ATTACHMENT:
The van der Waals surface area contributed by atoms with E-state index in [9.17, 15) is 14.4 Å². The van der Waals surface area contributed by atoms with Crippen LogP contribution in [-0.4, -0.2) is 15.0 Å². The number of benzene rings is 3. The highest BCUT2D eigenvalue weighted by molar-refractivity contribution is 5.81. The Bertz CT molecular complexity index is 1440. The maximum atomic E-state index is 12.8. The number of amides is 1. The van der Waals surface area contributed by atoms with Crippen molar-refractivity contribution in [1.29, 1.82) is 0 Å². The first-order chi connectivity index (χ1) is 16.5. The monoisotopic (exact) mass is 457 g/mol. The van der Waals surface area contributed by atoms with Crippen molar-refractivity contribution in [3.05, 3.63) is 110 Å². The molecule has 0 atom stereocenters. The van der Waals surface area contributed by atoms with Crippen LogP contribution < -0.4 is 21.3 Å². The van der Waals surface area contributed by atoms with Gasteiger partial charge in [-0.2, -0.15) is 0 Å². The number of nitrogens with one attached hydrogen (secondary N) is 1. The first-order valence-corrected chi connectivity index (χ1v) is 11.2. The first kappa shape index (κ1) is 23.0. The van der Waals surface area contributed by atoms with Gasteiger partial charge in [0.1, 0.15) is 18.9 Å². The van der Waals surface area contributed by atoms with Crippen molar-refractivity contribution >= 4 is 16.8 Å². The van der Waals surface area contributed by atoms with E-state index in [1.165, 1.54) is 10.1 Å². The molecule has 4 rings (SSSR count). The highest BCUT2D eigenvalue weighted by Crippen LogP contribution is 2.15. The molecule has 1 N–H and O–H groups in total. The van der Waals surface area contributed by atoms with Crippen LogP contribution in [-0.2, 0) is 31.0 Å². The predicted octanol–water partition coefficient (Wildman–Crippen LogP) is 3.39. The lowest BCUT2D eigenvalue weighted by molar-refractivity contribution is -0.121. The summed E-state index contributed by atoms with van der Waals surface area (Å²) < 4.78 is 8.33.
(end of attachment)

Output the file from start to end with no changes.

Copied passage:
The van der Waals surface area contributed by atoms with E-state index in [9.17, 15) is 14.4 Å². The van der Waals surface area contributed by atoms with Crippen LogP contribution in [-0.4, -0.2) is 15.0 Å². The number of benzene rings is 3. The highest BCUT2D eigenvalue weighted by molar-refractivity contribution is 5.81. The Bertz CT molecular complexity index is 1440. The maximum atomic E-state index is 12.8. The number of amides is 1. The van der Waals surface area contributed by atoms with Crippen molar-refractivity contribution in [1.29, 1.82) is 0 Å². The first-order chi connectivity index (χ1) is 16.5. The monoisotopic (exact) mass is 457 g/mol. The van der Waals surface area contributed by atoms with Crippen molar-refractivity contribution in [3.05, 3.63) is 110 Å². The molecule has 0 atom stereocenters. The van der Waals surface area contributed by atoms with Crippen LogP contribution < -0.4 is 21.3 Å². The van der Waals surface area contributed by atoms with Gasteiger partial charge in [-0.2, -0.15) is 0 Å². The number of nitrogens with one attached hydrogen (secondary N) is 1. The first-order valence-corrected chi connectivity index (χ1v) is 11.2. The first kappa shape index (κ1) is 23.0. The van der Waals surface area contributed by atoms with Gasteiger partial charge in [0.1, 0.15) is 18.9 Å². The van der Waals surface area contributed by atoms with Crippen molar-refractivity contribution >= 4 is 16.8 Å². The van der Waals surface area contributed by atoms with E-state index in [1.165, 1.54) is 10.1 Å². The molecule has 4 rings (SSSR count). The highest BCUT2D eigenvalue weighted by Crippen LogP contribution is 2.15. The molecule has 1 N–H and O–H groups in total. The van der Waals surface area contributed by atoms with Crippen LogP contribution in [-0.2, 0) is 31.0 Å². The predicted octanol–water partition coefficient (Wildman–Crippen LogP) is 3.39. The lowest BCUT2D eigenvalue weighted by molar-refractivity contribution is -0.121. The summed E-state index contributed by atoms with van der Waals surface area (Å²) < 4.78 is 8.33.